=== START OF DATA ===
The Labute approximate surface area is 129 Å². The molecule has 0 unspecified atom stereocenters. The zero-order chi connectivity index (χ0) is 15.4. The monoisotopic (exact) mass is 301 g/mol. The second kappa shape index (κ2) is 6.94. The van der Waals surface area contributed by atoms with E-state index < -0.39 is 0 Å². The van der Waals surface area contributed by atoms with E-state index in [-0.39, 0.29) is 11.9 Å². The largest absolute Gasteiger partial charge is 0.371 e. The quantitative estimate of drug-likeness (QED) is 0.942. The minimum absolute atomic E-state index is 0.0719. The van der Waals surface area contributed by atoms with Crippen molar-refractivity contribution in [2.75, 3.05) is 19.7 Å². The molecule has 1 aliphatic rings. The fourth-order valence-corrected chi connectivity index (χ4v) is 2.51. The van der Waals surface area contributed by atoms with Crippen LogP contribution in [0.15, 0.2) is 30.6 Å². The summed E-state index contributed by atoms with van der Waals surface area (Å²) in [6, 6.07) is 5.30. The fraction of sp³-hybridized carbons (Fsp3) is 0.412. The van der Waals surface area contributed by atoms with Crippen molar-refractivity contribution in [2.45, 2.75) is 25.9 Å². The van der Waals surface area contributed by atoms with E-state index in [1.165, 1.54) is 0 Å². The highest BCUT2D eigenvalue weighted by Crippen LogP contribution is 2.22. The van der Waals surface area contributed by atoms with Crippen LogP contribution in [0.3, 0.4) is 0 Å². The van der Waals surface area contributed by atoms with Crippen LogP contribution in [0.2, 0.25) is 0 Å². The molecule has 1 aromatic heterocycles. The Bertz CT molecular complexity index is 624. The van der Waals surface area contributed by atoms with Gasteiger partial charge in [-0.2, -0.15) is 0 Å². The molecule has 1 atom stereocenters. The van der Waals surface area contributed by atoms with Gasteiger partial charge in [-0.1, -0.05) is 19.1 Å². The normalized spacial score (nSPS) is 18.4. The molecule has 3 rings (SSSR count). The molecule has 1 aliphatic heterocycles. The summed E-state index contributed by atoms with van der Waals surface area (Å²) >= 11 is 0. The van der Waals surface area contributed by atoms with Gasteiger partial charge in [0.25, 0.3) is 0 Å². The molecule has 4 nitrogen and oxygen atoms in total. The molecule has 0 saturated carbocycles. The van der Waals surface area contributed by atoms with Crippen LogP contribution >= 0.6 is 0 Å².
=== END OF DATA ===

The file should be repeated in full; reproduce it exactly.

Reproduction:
The Labute approximate surface area is 129 Å². The molecule has 0 unspecified atom stereocenters. The zero-order chi connectivity index (χ0) is 15.4. The monoisotopic (exact) mass is 301 g/mol. The second kappa shape index (κ2) is 6.94. The van der Waals surface area contributed by atoms with E-state index < -0.39 is 0 Å². The van der Waals surface area contributed by atoms with E-state index in [-0.39, 0.29) is 11.9 Å². The largest absolute Gasteiger partial charge is 0.371 e. The quantitative estimate of drug-likeness (QED) is 0.942. The minimum absolute atomic E-state index is 0.0719. The van der Waals surface area contributed by atoms with Crippen molar-refractivity contribution in [2.75, 3.05) is 19.7 Å². The molecule has 1 aliphatic rings. The fourth-order valence-corrected chi connectivity index (χ4v) is 2.51. The van der Waals surface area contributed by atoms with Crippen LogP contribution in [0.15, 0.2) is 30.6 Å². The summed E-state index contributed by atoms with van der Waals surface area (Å²) in [6, 6.07) is 5.30. The fraction of sp³-hybridized carbons (Fsp3) is 0.412. The van der Waals surface area contributed by atoms with Crippen molar-refractivity contribution in [2.45, 2.75) is 25.9 Å². The van der Waals surface area contributed by atoms with E-state index in [1.165, 1.54) is 0 Å². The highest BCUT2D eigenvalue weighted by Crippen LogP contribution is 2.22. The van der Waals surface area contributed by atoms with Crippen LogP contribution in [0.3, 0.4) is 0 Å². The van der Waals surface area contributed by atoms with Crippen LogP contribution in [0.2, 0.25) is 0 Å². The molecule has 1 aromatic heterocycles. The Bertz CT molecular complexity index is 624. The van der Waals surface area contributed by atoms with Gasteiger partial charge in [-0.2, -0.15) is 0 Å². The molecule has 1 atom stereocenters. The van der Waals surface area contributed by atoms with Gasteiger partial charge in [-0.1, -0.05) is 19.1 Å². The normalized spacial score (nSPS) is 18.4. The molecule has 3 rings (SSSR count). The molecule has 1 aliphatic heterocycles. The summed E-state index contributed by atoms with van der Waals surface area (Å²) >= 11 is 0. The van der Waals surface area contributed by atoms with Gasteiger partial charge in [0.25, 0.3) is 0 Å². The molecule has 4 nitrogen and oxygen atoms in total. The molecule has 0 saturated carbocycles. The van der Waals surface area contributed by atoms with Crippen LogP contribution >= 0.6 is 0 Å².